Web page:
The Ghana Bar Association (GBA) has lauded efforts by the presidency to ensure that the Right to Information Bill is finally passed.
The Vice President, Mahamudu Bawumia, on Monday announced that a revised Bill has been submitted to the cabinet for further deliberation.
Speaking to Citi News the Vice President of the Ghana Bar association Anthony Gordon Jnr said the passage of the Bill has been long overdue.
“To get it passed is the right direction, It has been too longing on the books and it has the effect of bringing sunshine onto so many issues which otherwise person like the media will find difficult in unearthing the truth,” he said.
He noted that the agitation of the people is in the right direction because the passing of the Bill would actually assist the governance of the country.
The right to information is a fundamental human right guaranteed by the country’s 1992 Constitution and recognized as a right under International Conventions on Human rights.
The bill as it has been drafted is to give substance to Article 21 (1) (f) of the Constitution which states that “All persons shall have the right to information subject to such qualifications and laws as are necessary for a democratic society”.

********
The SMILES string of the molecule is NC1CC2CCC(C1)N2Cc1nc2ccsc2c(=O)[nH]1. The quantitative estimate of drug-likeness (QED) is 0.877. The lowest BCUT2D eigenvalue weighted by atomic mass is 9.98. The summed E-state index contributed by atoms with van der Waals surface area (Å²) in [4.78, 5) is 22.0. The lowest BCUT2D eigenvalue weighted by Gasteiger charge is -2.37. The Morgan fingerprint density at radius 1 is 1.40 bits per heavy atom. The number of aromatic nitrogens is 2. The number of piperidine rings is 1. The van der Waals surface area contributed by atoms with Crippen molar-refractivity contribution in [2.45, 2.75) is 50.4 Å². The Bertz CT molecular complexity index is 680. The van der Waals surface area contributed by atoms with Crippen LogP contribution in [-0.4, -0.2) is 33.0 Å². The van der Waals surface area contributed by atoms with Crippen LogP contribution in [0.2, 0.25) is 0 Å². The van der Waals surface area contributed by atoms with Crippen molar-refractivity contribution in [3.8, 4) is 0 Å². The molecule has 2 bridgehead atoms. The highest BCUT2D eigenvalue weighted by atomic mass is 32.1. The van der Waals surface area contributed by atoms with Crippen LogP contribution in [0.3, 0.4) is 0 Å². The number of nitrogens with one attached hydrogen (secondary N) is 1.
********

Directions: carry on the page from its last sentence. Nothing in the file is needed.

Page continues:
The back and forth
The Right to Information Bill was first drafted in 1999 under the former president, Jerry John Rawlings. Various advocacy groups emerged to press for the immediate passing of the bill into law in 2002. The draft bill was reviewed in 2003, 2005 and 2007.
The National Democratic Congress (NDC) in its 2008 and 2012 election manifestos promised to ensure the bill is passed. In 2010, the bill was presented to Parliament for consideration.
In 2011, the government signed unto the Open Government Partnership (OGP) Initiative with a commitment to pass by the bill. In November 2013, the bill was formally laid before parliament.
Former Attorney General, Deputy Dominic Ayine in 2015, moved the bill for second reading in Parliament. In October 2016, the bill was withdrawn and a replaced with a new one which was immediately laid.
Following the dissolution of the Sixth Parliament of the Fourth Republic and the swearing-in of new Parliament in January 2017, the bill is no longer in parliament.
By: Farida Yusif/citifmonline.com/Ghana